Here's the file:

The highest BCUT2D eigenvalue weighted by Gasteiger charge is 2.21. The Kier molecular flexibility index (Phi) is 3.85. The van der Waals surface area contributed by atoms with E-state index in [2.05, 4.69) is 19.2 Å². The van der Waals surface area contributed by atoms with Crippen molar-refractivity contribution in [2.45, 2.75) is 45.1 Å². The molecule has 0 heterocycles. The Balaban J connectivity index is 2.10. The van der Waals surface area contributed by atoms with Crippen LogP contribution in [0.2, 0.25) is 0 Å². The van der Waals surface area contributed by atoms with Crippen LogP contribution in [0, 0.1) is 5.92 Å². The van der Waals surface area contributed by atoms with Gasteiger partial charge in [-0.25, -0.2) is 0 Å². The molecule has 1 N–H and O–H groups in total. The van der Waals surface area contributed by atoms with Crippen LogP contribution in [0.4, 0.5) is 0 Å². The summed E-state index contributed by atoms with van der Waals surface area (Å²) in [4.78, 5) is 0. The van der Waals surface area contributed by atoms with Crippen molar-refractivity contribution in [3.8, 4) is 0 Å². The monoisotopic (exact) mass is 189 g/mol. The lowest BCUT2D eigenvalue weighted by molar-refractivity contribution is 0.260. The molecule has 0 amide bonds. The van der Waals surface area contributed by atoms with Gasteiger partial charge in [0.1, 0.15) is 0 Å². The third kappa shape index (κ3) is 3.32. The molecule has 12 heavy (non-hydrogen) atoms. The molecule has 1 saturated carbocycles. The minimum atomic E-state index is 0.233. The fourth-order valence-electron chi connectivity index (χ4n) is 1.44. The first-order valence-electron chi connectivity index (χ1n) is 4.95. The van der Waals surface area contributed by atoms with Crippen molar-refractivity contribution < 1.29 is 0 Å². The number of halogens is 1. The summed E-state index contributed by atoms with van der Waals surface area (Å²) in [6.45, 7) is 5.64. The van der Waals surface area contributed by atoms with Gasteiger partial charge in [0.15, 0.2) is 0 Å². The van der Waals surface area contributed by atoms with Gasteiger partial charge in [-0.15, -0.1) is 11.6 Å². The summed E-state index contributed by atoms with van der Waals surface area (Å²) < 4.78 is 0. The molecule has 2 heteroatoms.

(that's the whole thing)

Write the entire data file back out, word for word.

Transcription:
The highest BCUT2D eigenvalue weighted by Gasteiger charge is 2.21. The Kier molecular flexibility index (Phi) is 3.85. The van der Waals surface area contributed by atoms with E-state index in [2.05, 4.69) is 19.2 Å². The van der Waals surface area contributed by atoms with Crippen molar-refractivity contribution in [2.45, 2.75) is 45.1 Å². The molecule has 0 heterocycles. The Balaban J connectivity index is 2.10. The van der Waals surface area contributed by atoms with Crippen LogP contribution in [0.2, 0.25) is 0 Å². The van der Waals surface area contributed by atoms with Crippen LogP contribution in [0, 0.1) is 5.92 Å². The van der Waals surface area contributed by atoms with Gasteiger partial charge in [-0.25, -0.2) is 0 Å². The molecule has 1 N–H and O–H groups in total. The van der Waals surface area contributed by atoms with Crippen LogP contribution in [0.4, 0.5) is 0 Å². The summed E-state index contributed by atoms with van der Waals surface area (Å²) in [4.78, 5) is 0. The van der Waals surface area contributed by atoms with Crippen molar-refractivity contribution in [3.8, 4) is 0 Å². The monoisotopic (exact) mass is 189 g/mol. The lowest BCUT2D eigenvalue weighted by molar-refractivity contribution is 0.260. The molecule has 0 amide bonds. The van der Waals surface area contributed by atoms with Gasteiger partial charge in [0.1, 0.15) is 0 Å². The third kappa shape index (κ3) is 3.32. The molecule has 12 heavy (non-hydrogen) atoms. The molecule has 1 saturated carbocycles. The minimum atomic E-state index is 0.233. The fourth-order valence-electron chi connectivity index (χ4n) is 1.44. The first-order valence-electron chi connectivity index (χ1n) is 4.95. The van der Waals surface area contributed by atoms with Crippen molar-refractivity contribution < 1.29 is 0 Å². The number of halogens is 1. The summed E-state index contributed by atoms with van der Waals surface area (Å²) in [6.45, 7) is 5.64. The van der Waals surface area contributed by atoms with Gasteiger partial charge in [0.15, 0.2) is 0 Å². The van der Waals surface area contributed by atoms with Gasteiger partial charge in [-0.15, -0.1) is 11.6 Å². The summed E-state index contributed by atoms with van der Waals surface area (Å²) < 4.78 is 0. The molecule has 2 heteroatoms.